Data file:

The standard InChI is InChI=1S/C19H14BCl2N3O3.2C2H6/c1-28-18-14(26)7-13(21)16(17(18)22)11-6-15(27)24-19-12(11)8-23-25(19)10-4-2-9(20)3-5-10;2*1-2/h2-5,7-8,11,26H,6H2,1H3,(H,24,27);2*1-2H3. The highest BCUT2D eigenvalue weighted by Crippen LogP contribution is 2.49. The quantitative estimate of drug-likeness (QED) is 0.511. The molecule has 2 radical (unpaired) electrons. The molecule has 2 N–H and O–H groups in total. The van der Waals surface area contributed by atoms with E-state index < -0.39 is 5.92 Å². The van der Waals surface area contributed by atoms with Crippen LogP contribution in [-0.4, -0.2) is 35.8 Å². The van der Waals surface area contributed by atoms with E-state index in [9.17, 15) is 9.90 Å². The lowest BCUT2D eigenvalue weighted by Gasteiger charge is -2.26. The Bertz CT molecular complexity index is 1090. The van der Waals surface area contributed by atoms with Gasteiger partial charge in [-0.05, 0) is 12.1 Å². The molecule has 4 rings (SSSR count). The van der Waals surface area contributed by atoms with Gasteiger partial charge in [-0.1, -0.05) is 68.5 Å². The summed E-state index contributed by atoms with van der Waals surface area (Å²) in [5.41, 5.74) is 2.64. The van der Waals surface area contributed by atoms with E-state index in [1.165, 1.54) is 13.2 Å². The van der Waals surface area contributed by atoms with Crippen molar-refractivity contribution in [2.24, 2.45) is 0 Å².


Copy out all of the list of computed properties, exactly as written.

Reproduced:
The standard InChI is InChI=1S/C19H14BCl2N3O3.2C2H6/c1-28-18-14(26)7-13(21)16(17(18)22)11-6-15(27)24-19-12(11)8-23-25(19)10-4-2-9(20)3-5-10;2*1-2/h2-5,7-8,11,26H,6H2,1H3,(H,24,27);2*1-2H3. The highest BCUT2D eigenvalue weighted by Crippen LogP contribution is 2.49. The quantitative estimate of drug-likeness (QED) is 0.511. The molecule has 2 radical (unpaired) electrons. The molecule has 2 N–H and O–H groups in total. The van der Waals surface area contributed by atoms with E-state index < -0.39 is 5.92 Å². The van der Waals surface area contributed by atoms with Crippen LogP contribution in [-0.4, -0.2) is 35.8 Å². The van der Waals surface area contributed by atoms with E-state index in [9.17, 15) is 9.90 Å². The lowest BCUT2D eigenvalue weighted by Gasteiger charge is -2.26. The Bertz CT molecular complexity index is 1090. The van der Waals surface area contributed by atoms with Gasteiger partial charge in [-0.05, 0) is 12.1 Å². The molecule has 4 rings (SSSR count). The van der Waals surface area contributed by atoms with Gasteiger partial charge in [-0.1, -0.05) is 68.5 Å². The summed E-state index contributed by atoms with van der Waals surface area (Å²) in [5.41, 5.74) is 2.64. The van der Waals surface area contributed by atoms with E-state index in [1.165, 1.54) is 13.2 Å². The van der Waals surface area contributed by atoms with Crippen molar-refractivity contribution in [2.24, 2.45) is 0 Å².